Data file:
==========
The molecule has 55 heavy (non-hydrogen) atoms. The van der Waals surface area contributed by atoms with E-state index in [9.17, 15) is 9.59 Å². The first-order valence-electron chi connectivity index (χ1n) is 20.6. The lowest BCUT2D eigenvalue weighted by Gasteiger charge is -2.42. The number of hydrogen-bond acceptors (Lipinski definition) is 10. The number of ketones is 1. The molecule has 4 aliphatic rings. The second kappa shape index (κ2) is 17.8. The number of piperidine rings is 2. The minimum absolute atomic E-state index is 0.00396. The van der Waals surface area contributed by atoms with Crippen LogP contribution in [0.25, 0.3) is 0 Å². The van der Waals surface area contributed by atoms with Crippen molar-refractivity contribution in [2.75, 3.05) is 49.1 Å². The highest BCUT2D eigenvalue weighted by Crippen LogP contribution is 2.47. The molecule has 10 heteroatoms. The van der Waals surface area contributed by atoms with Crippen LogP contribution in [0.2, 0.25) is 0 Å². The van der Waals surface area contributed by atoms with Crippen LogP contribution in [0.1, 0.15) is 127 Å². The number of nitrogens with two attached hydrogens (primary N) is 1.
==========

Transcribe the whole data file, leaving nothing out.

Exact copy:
The molecule has 55 heavy (non-hydrogen) atoms. The van der Waals surface area contributed by atoms with E-state index in [9.17, 15) is 9.59 Å². The first-order valence-electron chi connectivity index (χ1n) is 20.6. The lowest BCUT2D eigenvalue weighted by Gasteiger charge is -2.42. The number of hydrogen-bond acceptors (Lipinski definition) is 10. The number of ketones is 1. The molecule has 4 aliphatic rings. The second kappa shape index (κ2) is 17.8. The number of piperidine rings is 2. The minimum absolute atomic E-state index is 0.00396. The van der Waals surface area contributed by atoms with Crippen LogP contribution in [0.25, 0.3) is 0 Å². The van der Waals surface area contributed by atoms with Crippen molar-refractivity contribution in [2.75, 3.05) is 49.1 Å². The highest BCUT2D eigenvalue weighted by Crippen LogP contribution is 2.47. The molecule has 10 heteroatoms. The van der Waals surface area contributed by atoms with Crippen LogP contribution in [0.2, 0.25) is 0 Å². The van der Waals surface area contributed by atoms with Crippen LogP contribution in [0.1, 0.15) is 127 Å². The number of nitrogens with two attached hydrogens (primary N) is 1.